Then I thought, "You know, we need to try for symmetry here." I grew up in a family with seven brothers and seven sisters, so I wanted symmetry in my kids. So maybe, one more girl would make it perfect – two boys and two girls. Neither sex would feel totally alone. Then I waited for the fourth one and Heavenly Father and Mother gave me Truston. I thought, "Okay, does this mean I'll have to shoot for three boys and three girls?" So I tried one more and then Heavenly Father and Mother gave me Paxton. Then I thought, "This is way more than expected. This is enough. Let's go for quality, not quantity." So I put all my effort into raising the kids to the best of my abilities.
I must say that probably one of the most fulfilling and rewarding, but at the same time most difficult and challenging things, was being a mom, a stay-at-home mom for a good chunk of the years when my children were growing up. I remember there was a time when my parents were traveling around the world, and because we were so busy taking care of a lot of different things and at the same time I was going to school, my parents said, "Well, let us take your children and educate them for you." So they took Rexton and Ariana to Korea for their nursery and kindergarten years.
When I had the opportunity to visit them, I would spend some time and go to the school to participate in all the different activities. I remember there was one dress-up party for the school – and that was when The Little Mermaid, Cinderella, and Snow White stories were all the rage. Oriental and Korean moms don't want to raise tomboys; they want to raise elegant, sublime, quiet Asian young ladies.
So when we got to the party, I was walking in with my daughter. When we walked in, everybody was staring at us. When we walked into the room, I realized that the boys were Superman or Transformers – different robot-type of characters. Some pretended they were the Concorde or the Space Shuttle. On the other side of the room were these beautiful girls dressed up like Cinderella, Snow White, Little Mermaid – beautiful princesses and fairy godmothers, all in dresses. And I realized that the whole class, including the teacher, was staring at my daughter and me because I was very proud of what my daughter was wearing, she was very proud of what she was wearing, and we were going to have a great time.
Bat-humans and Robin
But the response that we got from the classroom was something we did not expect, because they didn't know what to do with a four-year-old girl coming as Batman. She had the full cape on, the mask, and she wasn't wearing a dress. It was Spandex. She had a glorious cape, and she was ready to party, but the girls looked at her as if she were an alien, something very different – too different to allow in their circle.
There was a moment of hesitation and awkward silence, a moment of the adults trying to figure out what to do. I said, "Well, she's from America." I said, "Ariana, why don't you greet your classmates, give them a nice Batman handshake, the boys and the girls." She was very happy, shaking everybody's hand. You could see that the girls didn't really know what to do, getting a handshake from this little girl pretending to be Batman. And the boys – when Ariana came over to them, they just shied away and stepped back, not knowing exactly what to do.
It was at moments like that when I realized, "Here is my daughter. She's four years old, and she's very different, obviously not quite fitting into this classroom and not quite fitting into the culture of what is taught at a very young age: Girls are supposed to be this way; boys are supposed to be this way." But Ariana was very free, and happy and excited about being Batman.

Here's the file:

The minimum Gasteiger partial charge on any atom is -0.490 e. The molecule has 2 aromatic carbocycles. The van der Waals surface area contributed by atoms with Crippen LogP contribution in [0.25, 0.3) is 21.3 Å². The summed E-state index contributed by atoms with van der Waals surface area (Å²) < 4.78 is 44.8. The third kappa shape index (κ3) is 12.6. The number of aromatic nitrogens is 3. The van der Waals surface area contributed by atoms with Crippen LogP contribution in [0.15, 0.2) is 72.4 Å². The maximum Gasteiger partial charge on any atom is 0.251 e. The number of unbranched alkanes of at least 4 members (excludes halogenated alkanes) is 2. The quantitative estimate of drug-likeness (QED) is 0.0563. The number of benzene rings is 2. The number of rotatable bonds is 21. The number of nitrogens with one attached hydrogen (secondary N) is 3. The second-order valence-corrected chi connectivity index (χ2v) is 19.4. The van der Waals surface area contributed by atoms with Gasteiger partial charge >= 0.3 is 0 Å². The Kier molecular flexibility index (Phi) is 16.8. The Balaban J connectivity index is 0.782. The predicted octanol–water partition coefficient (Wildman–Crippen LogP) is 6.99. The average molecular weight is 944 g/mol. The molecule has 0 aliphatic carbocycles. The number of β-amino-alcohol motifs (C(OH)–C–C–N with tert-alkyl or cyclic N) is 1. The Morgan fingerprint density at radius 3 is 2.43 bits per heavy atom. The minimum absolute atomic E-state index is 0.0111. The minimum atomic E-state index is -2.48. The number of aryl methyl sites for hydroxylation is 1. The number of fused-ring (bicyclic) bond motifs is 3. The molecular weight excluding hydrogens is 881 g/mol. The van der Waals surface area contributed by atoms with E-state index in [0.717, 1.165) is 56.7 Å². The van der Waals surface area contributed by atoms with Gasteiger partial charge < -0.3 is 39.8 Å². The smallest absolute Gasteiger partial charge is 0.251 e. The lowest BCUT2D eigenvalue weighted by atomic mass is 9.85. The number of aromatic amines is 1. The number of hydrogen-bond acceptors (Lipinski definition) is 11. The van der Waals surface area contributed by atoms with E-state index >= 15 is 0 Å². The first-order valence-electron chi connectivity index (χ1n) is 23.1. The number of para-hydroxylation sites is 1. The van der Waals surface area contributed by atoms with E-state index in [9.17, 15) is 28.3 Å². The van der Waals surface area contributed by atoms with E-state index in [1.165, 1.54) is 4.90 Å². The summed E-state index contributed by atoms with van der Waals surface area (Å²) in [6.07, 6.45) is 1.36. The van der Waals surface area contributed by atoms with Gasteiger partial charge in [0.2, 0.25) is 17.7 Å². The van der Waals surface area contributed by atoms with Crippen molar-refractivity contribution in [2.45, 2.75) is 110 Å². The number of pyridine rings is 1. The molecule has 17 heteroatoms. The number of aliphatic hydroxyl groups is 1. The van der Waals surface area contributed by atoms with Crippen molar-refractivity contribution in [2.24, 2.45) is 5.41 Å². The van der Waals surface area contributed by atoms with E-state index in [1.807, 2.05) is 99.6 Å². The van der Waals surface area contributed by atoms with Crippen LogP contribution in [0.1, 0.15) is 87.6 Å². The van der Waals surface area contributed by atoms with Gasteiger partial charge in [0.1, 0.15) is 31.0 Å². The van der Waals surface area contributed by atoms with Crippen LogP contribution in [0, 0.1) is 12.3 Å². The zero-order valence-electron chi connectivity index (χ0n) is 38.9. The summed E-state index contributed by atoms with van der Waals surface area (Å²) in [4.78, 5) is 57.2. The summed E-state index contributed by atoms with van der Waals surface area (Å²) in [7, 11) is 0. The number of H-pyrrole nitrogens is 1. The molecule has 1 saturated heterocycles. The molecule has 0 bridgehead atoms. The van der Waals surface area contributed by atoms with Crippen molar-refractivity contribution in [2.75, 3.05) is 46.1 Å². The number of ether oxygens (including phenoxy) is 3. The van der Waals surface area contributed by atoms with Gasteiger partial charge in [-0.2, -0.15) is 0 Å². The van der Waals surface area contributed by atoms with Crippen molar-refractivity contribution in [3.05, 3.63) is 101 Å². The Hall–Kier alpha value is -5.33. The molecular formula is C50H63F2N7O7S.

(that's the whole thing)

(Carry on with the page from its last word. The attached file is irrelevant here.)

Even though there was an awkward moment where we transitioned into a festive atmosphere – and of course in the end everybody had a good laugh and ended up having a good time – I must say that as a mom I was extremely proud of my daughter because she had no concept, no barrier, that she could not be Batman. She was there to have fun. Her favorite play dolls were a dog and a Batman figure. She grew up in a family where people didn't make her feel that she was stranger, different or weird.
When I think about that, I am reminded and grateful that my daughter feels comfortable in her own skin, not afraid to go confidently wherever she needs to go because she's a living testament of our Heavenly Parent. She's not going to be defined in a certain way. God has a reason for why she is here, and, perhaps through her, God will teach or share with the world something new, wonderful, and exciting. I remember being terribly proud.
As senior pastor I get a lot of e-mails from brothers and sisters – a lot of congratulatory e-mails, a lot of constructive criticism e-mails, a lot of supportive e-mails, and a lot of beseeching e-mails asking for help. Just last week we had a successful 19th annual conference of the Women's Federation for World Peace with a beautiful gala. All the young men and women were dressed beautifully. The young men looked dashing, and the young ladies looked so beautiful.
The thing about our community is that we're trying to raise a new generation of young men and women who are confident in their skin, knowing who they are as eternal sons and daughters. They are not afraid to be handsome; they're not afraid to be beautiful. I am so proud when I see these young men and women enjoying a healthy brother-and-sister relationship, having a great time on the dance floor. For me I see it as great preparation for going into the professions, into their future careers.
The policy of our church and community has too often been to separate the boys and girls, to keep them almost under lock and key – so much so that many of our young people never really knew how to integrate properly into society. They were socially handicapped. But through our different projects and through activities like ballroom dancing, young men and women have a chance to practice a healthy kind of relationship that will give them some social advantage when they enter the professional market.